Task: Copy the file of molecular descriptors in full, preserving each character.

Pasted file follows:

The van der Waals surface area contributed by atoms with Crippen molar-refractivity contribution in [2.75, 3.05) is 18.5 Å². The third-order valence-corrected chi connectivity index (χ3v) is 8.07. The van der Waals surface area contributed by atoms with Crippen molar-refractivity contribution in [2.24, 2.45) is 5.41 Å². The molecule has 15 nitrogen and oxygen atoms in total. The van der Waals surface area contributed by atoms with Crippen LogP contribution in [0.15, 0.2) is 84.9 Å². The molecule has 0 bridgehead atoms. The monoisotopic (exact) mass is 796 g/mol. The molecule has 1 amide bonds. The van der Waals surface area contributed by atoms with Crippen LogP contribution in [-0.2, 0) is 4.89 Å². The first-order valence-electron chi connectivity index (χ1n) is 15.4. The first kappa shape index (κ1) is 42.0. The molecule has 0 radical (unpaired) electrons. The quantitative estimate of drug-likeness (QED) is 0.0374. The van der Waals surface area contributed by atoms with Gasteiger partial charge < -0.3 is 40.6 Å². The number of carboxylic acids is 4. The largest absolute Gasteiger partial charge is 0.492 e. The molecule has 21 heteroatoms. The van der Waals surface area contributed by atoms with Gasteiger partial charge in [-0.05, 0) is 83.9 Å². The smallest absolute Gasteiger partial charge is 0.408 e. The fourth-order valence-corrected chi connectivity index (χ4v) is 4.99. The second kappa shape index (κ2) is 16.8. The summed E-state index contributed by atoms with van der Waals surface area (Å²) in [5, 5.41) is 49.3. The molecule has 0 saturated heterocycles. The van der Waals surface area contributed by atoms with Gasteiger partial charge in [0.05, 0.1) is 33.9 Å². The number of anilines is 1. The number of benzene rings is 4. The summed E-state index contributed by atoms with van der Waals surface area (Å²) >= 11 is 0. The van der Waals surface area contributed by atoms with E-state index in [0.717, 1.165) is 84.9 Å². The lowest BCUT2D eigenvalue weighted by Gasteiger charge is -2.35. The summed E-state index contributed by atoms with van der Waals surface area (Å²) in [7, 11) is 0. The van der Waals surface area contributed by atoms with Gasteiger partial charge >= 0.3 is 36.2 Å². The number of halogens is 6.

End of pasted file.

The van der Waals surface area contributed by atoms with Crippen molar-refractivity contribution in [2.75, 3.05) is 18.5 Å². The third-order valence-corrected chi connectivity index (χ3v) is 8.07. The van der Waals surface area contributed by atoms with Crippen molar-refractivity contribution in [2.24, 2.45) is 5.41 Å². The molecule has 15 nitrogen and oxygen atoms in total. The van der Waals surface area contributed by atoms with Crippen LogP contribution in [0.15, 0.2) is 84.9 Å². The molecule has 0 bridgehead atoms. The monoisotopic (exact) mass is 796 g/mol. The molecule has 1 amide bonds. The van der Waals surface area contributed by atoms with Crippen LogP contribution in [-0.2, 0) is 4.89 Å². The first-order valence-electron chi connectivity index (χ1n) is 15.4. The first kappa shape index (κ1) is 42.0. The molecule has 0 radical (unpaired) electrons. The quantitative estimate of drug-likeness (QED) is 0.0374. The van der Waals surface area contributed by atoms with Gasteiger partial charge < -0.3 is 40.6 Å². The number of carboxylic acids is 4. The largest absolute Gasteiger partial charge is 0.492 e. The molecule has 21 heteroatoms. The van der Waals surface area contributed by atoms with Gasteiger partial charge in [-0.05, 0) is 83.9 Å². The smallest absolute Gasteiger partial charge is 0.408 e. The fourth-order valence-corrected chi connectivity index (χ4v) is 4.99. The second kappa shape index (κ2) is 16.8. The summed E-state index contributed by atoms with van der Waals surface area (Å²) in [5, 5.41) is 49.3. The molecule has 0 saturated heterocycles. The van der Waals surface area contributed by atoms with Gasteiger partial charge in [0.05, 0.1) is 33.9 Å². The number of anilines is 1. The number of benzene rings is 4. The summed E-state index contributed by atoms with van der Waals surface area (Å²) >= 11 is 0. The van der Waals surface area contributed by atoms with E-state index in [0.717, 1.165) is 84.9 Å². The lowest BCUT2D eigenvalue weighted by Gasteiger charge is -2.35. The summed E-state index contributed by atoms with van der Waals surface area (Å²) in [7, 11) is 0. The van der Waals surface area contributed by atoms with Gasteiger partial charge >= 0.3 is 36.2 Å². The number of halogens is 6.